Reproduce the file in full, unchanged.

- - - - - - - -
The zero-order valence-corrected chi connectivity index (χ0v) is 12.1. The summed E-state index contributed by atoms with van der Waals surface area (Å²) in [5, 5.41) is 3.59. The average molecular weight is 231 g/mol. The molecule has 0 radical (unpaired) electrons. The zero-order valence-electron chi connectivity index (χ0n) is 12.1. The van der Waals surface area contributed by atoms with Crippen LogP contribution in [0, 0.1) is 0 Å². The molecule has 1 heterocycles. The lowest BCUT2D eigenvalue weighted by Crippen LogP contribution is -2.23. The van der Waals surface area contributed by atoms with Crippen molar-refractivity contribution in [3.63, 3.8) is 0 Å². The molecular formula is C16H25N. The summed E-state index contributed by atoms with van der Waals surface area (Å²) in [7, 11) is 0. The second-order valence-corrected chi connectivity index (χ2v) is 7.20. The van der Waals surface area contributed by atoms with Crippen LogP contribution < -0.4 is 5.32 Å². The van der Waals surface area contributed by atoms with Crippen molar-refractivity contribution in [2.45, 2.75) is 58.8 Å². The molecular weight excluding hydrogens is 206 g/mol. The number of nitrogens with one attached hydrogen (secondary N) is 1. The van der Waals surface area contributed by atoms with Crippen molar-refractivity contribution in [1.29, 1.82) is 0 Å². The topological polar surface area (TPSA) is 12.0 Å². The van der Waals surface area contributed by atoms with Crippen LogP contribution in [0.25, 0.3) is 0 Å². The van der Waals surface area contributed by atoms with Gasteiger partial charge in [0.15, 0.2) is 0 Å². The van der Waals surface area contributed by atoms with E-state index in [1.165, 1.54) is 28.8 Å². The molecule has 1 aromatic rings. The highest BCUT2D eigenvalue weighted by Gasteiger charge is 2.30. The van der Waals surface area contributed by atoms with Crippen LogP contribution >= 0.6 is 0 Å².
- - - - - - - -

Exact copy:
The zero-order valence-corrected chi connectivity index (χ0v) is 12.1. The summed E-state index contributed by atoms with van der Waals surface area (Å²) in [5, 5.41) is 3.59. The average molecular weight is 231 g/mol. The molecule has 0 radical (unpaired) electrons. The zero-order valence-electron chi connectivity index (χ0n) is 12.1. The van der Waals surface area contributed by atoms with Crippen LogP contribution in [0, 0.1) is 0 Å². The molecule has 1 heterocycles. The lowest BCUT2D eigenvalue weighted by Crippen LogP contribution is -2.23. The van der Waals surface area contributed by atoms with Crippen molar-refractivity contribution in [3.63, 3.8) is 0 Å². The molecular formula is C16H25N. The summed E-state index contributed by atoms with van der Waals surface area (Å²) in [7, 11) is 0. The second-order valence-corrected chi connectivity index (χ2v) is 7.20. The van der Waals surface area contributed by atoms with Crippen LogP contribution < -0.4 is 5.32 Å². The van der Waals surface area contributed by atoms with Crippen molar-refractivity contribution in [2.45, 2.75) is 58.8 Å². The molecular weight excluding hydrogens is 206 g/mol. The number of nitrogens with one attached hydrogen (secondary N) is 1. The van der Waals surface area contributed by atoms with Crippen molar-refractivity contribution in [1.29, 1.82) is 0 Å². The topological polar surface area (TPSA) is 12.0 Å². The van der Waals surface area contributed by atoms with Crippen LogP contribution in [0.25, 0.3) is 0 Å². The van der Waals surface area contributed by atoms with Gasteiger partial charge in [0.15, 0.2) is 0 Å². The van der Waals surface area contributed by atoms with E-state index in [1.165, 1.54) is 28.8 Å². The molecule has 1 aromatic rings. The highest BCUT2D eigenvalue weighted by Gasteiger charge is 2.30. The van der Waals surface area contributed by atoms with Crippen LogP contribution >= 0.6 is 0 Å².